Tony Abbott says he has no intention of changing his parliamentary tactics despite Malcolm Turnbull criticising the coalition's question time obsession with carbon tax and asylum seekers.
The Opposition Leader yesterday admitted question time was "a bit of a disaster" but explained the focus on boats and the carbon tax was because they were the "two biggest failures of this Government".
"This is a Government that has monumentally failed to control our borders, we have had record months when it comes to illegal boat arrivals and this is a Government which is introducing a bad tax based on a lie, so of course these are the two question time preoccupations," he said.
In a speech in Perth this week, Mr Turnbull lamented how current politics lacked informed policy debate and said the system too often rewarded spin, exaggeration and misinformation.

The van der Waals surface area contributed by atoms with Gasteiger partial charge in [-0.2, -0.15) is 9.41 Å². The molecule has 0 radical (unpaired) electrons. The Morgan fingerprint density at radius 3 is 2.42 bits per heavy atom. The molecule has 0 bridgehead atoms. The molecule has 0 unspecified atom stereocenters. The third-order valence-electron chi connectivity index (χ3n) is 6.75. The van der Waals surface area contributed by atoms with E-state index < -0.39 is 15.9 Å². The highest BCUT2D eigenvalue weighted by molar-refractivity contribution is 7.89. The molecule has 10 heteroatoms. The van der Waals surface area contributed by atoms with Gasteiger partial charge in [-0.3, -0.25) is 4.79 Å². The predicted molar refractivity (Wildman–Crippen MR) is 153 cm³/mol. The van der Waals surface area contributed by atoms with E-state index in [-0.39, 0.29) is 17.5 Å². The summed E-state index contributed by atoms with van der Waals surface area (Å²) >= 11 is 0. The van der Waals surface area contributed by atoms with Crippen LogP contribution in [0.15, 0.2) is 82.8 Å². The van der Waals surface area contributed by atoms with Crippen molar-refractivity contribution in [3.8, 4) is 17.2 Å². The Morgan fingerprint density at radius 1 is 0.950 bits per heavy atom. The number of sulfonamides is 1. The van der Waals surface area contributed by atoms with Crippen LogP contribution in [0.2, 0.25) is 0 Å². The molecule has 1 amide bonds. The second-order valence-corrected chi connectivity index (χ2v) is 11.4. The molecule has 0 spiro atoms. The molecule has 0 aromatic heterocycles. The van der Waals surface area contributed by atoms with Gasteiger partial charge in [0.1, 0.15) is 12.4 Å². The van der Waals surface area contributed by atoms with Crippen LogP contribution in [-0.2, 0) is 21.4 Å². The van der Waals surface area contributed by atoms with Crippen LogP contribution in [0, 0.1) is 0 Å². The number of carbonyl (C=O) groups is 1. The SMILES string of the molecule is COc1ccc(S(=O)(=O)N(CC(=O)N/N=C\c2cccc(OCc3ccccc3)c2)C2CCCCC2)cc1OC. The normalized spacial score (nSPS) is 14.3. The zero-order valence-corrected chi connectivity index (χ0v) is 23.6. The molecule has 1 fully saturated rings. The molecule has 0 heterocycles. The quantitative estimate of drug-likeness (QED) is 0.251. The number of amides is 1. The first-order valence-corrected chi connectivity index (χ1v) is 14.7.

He said question time was Parliament's most visible ritual yet there was "nothing more certain to arouse your fury and invite your contempt" than listening to it.
Mr Abbott described the speech as interesting and elegant.
He said he had spoken to Mr Turnbull more than once about it before it was delivered. "We are not a Stalinist party," he said.
Of the 302 questions asked by the Opposition this year, 137, or 45 per cent, have been about the carbon tax.
Former Labor MP Craig Thomson and Fair Work Australia were subjects of the second most questions from the coalition - 39 - and the Budget has accounted for 21.
According to statistics kept by the Leader of the House, Anthony Albanese, asylum seeker policy has been the subject of 19 quest- ions, equal with the Labor leadership and enterprise migration agreements.
By comparison, health and defence, which combined are 22 per cent of the Federal Budget, got just three questions apiece.Mr Albanese said Mr Turnbull had been allowed one question in the past two years on the communications portfolio when junior MPs including Wyatt Roy and Natasha Griggs had asked three.
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